Kris Dunn has been competing in the G League this season in the hopes of receiving a promotion to the NBA. According to Chris Haynes of Bleacher Report (Twitter link), Dunn is receiving call-up interest and has signed with a new agent, Bernie Lee of Thread Sports Management.
Through 20 regular season games (29.7 MPG) with the Capital City Go-Go, Washington’s affiliate, the former No. 5 overall pick is averaging 16.2 PPG, 5.4 RPG, 5.3 APG and 2.6 SPG on .522/.412/.755 shooting. A defensive stalwart, Dunn played 14 games for Portland last season.
Here are a few more odds and ends from around the basketball world:
- Ausar Thompson of the Overtime Elite league has won the regular-season MVP award, an OTE representative tells ESPN’s Jonathan Givony (via Twitter). Thompson, who is projected to go No. 5 overall by ESPN in the upcoming draft, is averaging 15.3 PPG, 6.8 RPG, 5.4 APG, 2.3 SPG and 1.1 BPG, per Givony.
- Naismith Basketball Hall of Fame chairman and former NBA owner and executive Jerry Colangelo thinks the time is right for the league to add a couple more teams, writes Vincent Goodwill of Yahoo Sports. “Personally, I do. OK, I do,” Colangelo told Yahoo Sports. “And I think you just hit on a couple of markets that make the most sense, (Seattle and Las Vegas).” Colangelo says there’s enough talent in the NBA for 30 more standard roster spots. “The stars continue to come,” Colangelo said, per Goodwill. “(Mikal) Bridges in Brooklyn, he gets 45 in his (third) game. That’s a new (star). I don’t worry about, ‘Well, how are you going to populate these new teams?’ There’s plenty of talent and more stars on the rise.” Colangelo went on to explain that he believes the game is in “great shape” due to the global interest in basketball. Commissioner Adam Silver has stated multiple times that expansion won’t be considered until the new media rights deal is negotiated following the ’24/25 season.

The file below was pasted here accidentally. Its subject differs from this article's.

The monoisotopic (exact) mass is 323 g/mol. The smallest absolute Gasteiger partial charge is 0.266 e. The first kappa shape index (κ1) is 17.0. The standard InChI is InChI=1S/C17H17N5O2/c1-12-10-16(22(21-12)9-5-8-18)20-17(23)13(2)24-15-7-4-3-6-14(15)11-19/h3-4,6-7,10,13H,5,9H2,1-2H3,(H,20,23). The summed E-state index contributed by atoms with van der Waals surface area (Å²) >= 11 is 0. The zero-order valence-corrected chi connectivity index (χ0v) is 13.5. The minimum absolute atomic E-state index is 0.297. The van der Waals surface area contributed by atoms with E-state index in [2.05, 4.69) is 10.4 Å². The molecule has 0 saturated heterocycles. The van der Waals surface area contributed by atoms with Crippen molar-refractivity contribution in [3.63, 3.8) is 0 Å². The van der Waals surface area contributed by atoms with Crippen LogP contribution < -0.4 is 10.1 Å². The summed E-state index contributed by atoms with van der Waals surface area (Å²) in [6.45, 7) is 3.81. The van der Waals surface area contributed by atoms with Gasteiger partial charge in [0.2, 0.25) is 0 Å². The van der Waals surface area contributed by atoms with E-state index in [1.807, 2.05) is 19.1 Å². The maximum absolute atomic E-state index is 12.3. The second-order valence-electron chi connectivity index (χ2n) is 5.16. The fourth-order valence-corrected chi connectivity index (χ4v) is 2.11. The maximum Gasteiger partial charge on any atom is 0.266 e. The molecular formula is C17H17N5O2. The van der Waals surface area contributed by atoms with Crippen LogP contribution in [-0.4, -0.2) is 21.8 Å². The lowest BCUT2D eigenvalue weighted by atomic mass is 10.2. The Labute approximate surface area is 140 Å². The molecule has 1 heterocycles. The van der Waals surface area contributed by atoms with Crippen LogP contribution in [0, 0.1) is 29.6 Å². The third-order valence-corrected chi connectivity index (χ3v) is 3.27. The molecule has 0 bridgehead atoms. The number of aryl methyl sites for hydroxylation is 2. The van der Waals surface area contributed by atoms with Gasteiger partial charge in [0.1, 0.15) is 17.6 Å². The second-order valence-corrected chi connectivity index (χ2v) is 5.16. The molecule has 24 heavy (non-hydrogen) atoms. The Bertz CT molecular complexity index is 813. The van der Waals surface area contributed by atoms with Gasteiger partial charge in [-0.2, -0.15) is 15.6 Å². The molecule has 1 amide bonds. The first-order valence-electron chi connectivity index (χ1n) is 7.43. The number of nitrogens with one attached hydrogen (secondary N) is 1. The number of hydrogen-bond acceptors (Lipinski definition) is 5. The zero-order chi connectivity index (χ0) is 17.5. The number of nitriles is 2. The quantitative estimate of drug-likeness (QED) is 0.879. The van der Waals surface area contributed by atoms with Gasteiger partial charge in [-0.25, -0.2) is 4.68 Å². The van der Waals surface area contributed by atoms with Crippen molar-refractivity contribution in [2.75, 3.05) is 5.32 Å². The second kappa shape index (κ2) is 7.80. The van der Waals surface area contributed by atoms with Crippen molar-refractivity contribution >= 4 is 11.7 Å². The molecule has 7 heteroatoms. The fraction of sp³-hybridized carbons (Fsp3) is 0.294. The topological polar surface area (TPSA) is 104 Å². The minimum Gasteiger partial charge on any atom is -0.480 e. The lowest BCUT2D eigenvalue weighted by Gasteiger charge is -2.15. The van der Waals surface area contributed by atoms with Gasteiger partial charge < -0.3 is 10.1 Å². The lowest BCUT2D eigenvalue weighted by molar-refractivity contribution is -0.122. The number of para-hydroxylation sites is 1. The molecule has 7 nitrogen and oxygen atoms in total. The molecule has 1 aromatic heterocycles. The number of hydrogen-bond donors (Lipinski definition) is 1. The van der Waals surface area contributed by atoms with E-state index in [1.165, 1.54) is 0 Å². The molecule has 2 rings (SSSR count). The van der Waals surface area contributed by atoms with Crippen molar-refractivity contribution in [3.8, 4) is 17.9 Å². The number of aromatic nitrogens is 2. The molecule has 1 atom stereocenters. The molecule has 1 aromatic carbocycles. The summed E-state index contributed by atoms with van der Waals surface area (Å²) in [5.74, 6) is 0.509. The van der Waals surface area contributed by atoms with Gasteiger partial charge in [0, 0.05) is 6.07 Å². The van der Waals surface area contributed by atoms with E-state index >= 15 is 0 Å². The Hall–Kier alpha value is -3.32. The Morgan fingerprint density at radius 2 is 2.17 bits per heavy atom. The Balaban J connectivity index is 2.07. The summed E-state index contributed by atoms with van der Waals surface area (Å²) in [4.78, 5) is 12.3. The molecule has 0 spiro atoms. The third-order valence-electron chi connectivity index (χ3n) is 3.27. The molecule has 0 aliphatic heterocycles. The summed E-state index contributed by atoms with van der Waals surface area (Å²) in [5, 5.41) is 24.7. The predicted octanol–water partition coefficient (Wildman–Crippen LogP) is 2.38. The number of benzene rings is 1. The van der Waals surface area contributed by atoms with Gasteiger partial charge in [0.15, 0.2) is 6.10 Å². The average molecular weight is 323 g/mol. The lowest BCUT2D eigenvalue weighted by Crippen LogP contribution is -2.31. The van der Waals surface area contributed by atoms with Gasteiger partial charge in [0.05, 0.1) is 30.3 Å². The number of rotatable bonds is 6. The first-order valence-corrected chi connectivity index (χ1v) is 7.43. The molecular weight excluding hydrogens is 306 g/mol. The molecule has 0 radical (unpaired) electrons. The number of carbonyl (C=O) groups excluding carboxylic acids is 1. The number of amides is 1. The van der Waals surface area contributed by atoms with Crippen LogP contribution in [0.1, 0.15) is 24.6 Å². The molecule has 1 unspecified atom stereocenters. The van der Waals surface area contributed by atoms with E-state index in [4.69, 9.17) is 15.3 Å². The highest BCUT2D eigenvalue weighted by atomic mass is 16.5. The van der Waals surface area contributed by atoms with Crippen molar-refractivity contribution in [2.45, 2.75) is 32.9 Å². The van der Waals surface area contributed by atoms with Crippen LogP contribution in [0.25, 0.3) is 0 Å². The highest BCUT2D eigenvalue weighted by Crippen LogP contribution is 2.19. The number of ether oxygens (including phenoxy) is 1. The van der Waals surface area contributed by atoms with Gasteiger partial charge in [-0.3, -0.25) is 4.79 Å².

- The Associated Press’ Tim Reynolds queried 48 players, coaches, owners and executives to see if the NBA should change current the 82-game, 170-day schedule to address the problem of star players resting throughout the season. The results were completely mixed, with 40% saying they’d go along with what the league deems best, 35% saying they want no changes, and 25% wanting change. “I think if you want to get the best player availability, shortening the season may be in the best interest of everybody involved,” Denver coach Michael Malone said. “But that’s also a lot of money being lost — TV games, money. Let’s not forget: This is a business.” Some believe expanding the 174-day schedule by a week or two and eliminating back-to-back games would help, but there’s there’s clearly no easy solution to the issue, as Reynolds notes.